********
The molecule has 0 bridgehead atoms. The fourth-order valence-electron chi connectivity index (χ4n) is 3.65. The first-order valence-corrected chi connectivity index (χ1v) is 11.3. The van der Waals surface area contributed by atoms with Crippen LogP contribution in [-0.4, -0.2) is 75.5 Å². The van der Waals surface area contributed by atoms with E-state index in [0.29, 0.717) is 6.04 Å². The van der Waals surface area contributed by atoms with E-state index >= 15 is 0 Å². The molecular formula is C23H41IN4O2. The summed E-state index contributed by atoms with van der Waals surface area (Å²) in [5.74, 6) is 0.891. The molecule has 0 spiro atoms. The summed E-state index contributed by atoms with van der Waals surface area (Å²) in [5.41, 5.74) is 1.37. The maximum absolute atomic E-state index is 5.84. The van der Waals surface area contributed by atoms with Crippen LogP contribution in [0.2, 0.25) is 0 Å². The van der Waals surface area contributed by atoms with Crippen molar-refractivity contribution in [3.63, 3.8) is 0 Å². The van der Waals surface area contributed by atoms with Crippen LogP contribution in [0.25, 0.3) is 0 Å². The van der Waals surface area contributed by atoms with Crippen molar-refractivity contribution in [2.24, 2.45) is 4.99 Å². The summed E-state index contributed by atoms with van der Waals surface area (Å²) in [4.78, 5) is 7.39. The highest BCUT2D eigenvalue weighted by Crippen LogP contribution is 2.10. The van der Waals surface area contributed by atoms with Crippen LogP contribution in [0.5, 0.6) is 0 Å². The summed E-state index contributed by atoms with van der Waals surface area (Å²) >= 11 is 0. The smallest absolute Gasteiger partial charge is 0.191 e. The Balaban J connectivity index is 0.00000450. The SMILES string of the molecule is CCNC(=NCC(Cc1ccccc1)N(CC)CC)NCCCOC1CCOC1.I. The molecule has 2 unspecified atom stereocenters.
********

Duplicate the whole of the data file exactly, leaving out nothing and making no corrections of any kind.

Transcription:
The molecule has 0 bridgehead atoms. The fourth-order valence-electron chi connectivity index (χ4n) is 3.65. The first-order valence-corrected chi connectivity index (χ1v) is 11.3. The van der Waals surface area contributed by atoms with Crippen LogP contribution in [-0.4, -0.2) is 75.5 Å². The van der Waals surface area contributed by atoms with E-state index in [0.29, 0.717) is 6.04 Å². The van der Waals surface area contributed by atoms with E-state index >= 15 is 0 Å². The molecular formula is C23H41IN4O2. The summed E-state index contributed by atoms with van der Waals surface area (Å²) in [5.74, 6) is 0.891. The molecule has 0 spiro atoms. The summed E-state index contributed by atoms with van der Waals surface area (Å²) in [5.41, 5.74) is 1.37. The maximum absolute atomic E-state index is 5.84. The van der Waals surface area contributed by atoms with Crippen LogP contribution in [0.2, 0.25) is 0 Å². The van der Waals surface area contributed by atoms with Crippen molar-refractivity contribution in [3.63, 3.8) is 0 Å². The van der Waals surface area contributed by atoms with Crippen LogP contribution in [0.25, 0.3) is 0 Å². The van der Waals surface area contributed by atoms with Crippen molar-refractivity contribution in [2.24, 2.45) is 4.99 Å². The summed E-state index contributed by atoms with van der Waals surface area (Å²) in [4.78, 5) is 7.39. The highest BCUT2D eigenvalue weighted by Crippen LogP contribution is 2.10. The van der Waals surface area contributed by atoms with Crippen LogP contribution in [0.5, 0.6) is 0 Å². The summed E-state index contributed by atoms with van der Waals surface area (Å²) >= 11 is 0. The smallest absolute Gasteiger partial charge is 0.191 e. The Balaban J connectivity index is 0.00000450. The SMILES string of the molecule is CCNC(=NCC(Cc1ccccc1)N(CC)CC)NCCCOC1CCOC1.I. The molecule has 2 unspecified atom stereocenters.